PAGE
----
I remember that day like it was yesterday. That day was also special to me because it was my birthday. I held a birthday party to celebrate a milestone birthday. I could even remember what I was wearing: pretty green sleeveless elastic waist blouse and white maternity capris. I was pregnant with my third child and first boy (of course I was ecstatic). Life couldn’t be better. I felt I had accomplished my dream.
My family came from out of town. They camped at my home sleeping on air beds, futons, sofa beds, couches, and any surface that they could occupy for the party (and my family is large). Friends converged on my back lawn as my husband cranked out barbecue chicken and ribs to accompany the spread of Caribbean dishes.
The next day after the party I gave my family members a surprise. I outed myself. I gave them signed copies of them my books. They had no idea that I had published a novel. With the exception of my younger sister (now deceased) who was my confidant and my proof reader, they didn’t even know I wrote a book.
I was on cloud nine until a few weeks later one of my in-laws asked, “When is the launch party?”
Huh? I was ashamed to tell her that I didn’t know what a launch party was. I looked it up and kicked myself. Dang! I could have made my birthday party into a launch party and kill two birds with one stone. Major Faux pas!
That was only the beginning of faux pas to come. Actually it had begun long before when I signed the contract that gave me a measly 4% of sales. As one nerdy co-worker calculated, it was 15 cents a copy.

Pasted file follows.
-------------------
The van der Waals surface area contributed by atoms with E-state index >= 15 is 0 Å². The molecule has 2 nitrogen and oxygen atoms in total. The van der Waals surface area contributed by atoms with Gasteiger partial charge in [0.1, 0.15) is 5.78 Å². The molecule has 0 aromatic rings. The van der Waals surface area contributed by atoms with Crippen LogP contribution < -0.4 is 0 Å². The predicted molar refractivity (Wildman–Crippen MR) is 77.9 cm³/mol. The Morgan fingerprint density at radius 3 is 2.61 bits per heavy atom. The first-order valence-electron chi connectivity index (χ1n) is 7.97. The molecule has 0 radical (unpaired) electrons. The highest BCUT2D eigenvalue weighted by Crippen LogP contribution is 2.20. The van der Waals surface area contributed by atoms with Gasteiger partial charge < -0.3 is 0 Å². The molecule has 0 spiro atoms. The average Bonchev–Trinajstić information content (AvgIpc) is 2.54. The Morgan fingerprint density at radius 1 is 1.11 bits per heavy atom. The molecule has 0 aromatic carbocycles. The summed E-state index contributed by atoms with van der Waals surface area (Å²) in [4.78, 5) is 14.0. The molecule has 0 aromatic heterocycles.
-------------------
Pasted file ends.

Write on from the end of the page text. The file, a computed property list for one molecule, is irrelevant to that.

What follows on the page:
The next major faux pas came when my publisher asked me (after the book was published) for an outline of the things I would do to promote my book. Promote my book?! Wait, don’t writers write and publishers publish and promote books? It showed just how green and naïve I was. But thank God the publishers had put me in contact with Liane who introduced me to Novel Spaces and the world of blogging. Prior to that, I hadn’t the foggiest idea what a blog was.
Fast forward to today. I celebrate my birthday. I’m older, wiser. I have published five books since then, including a children’s story and a YA novella. Dorchester was bought out by Amazon. My contract is way better. I’ve used a small publisher to publish my most recent novels. I should be an expert right? Wrong. I still don’t know what the heck I am doing when it comes to promotion. It changes every day. It changes with every book. Back in 2009, book trailers were the in-thing. I figured early on it would not work and refused to do it. Today, I’m hard pressed to find a book trailer.
What I learned from my experience now that I am a published author is that I still don’t know jack about being a published author. I still haven’t pinned it down to what works and what doesn’t. And nobody can because the markets are changing rapidly. I learned that getting the second novel published is harder than the first. And I learned not to give away my books to family and friends without a receiving a firm commitment to honestly review the book. I learned you have to be open to different methods of publishing and promotion. The last thing my reflections of being a published author revealed is that my expectations as an aspiring author were miles away from my experience as a published author.
So tell me, what are the differences between your expectations as an aspiring author and your experience one you got published?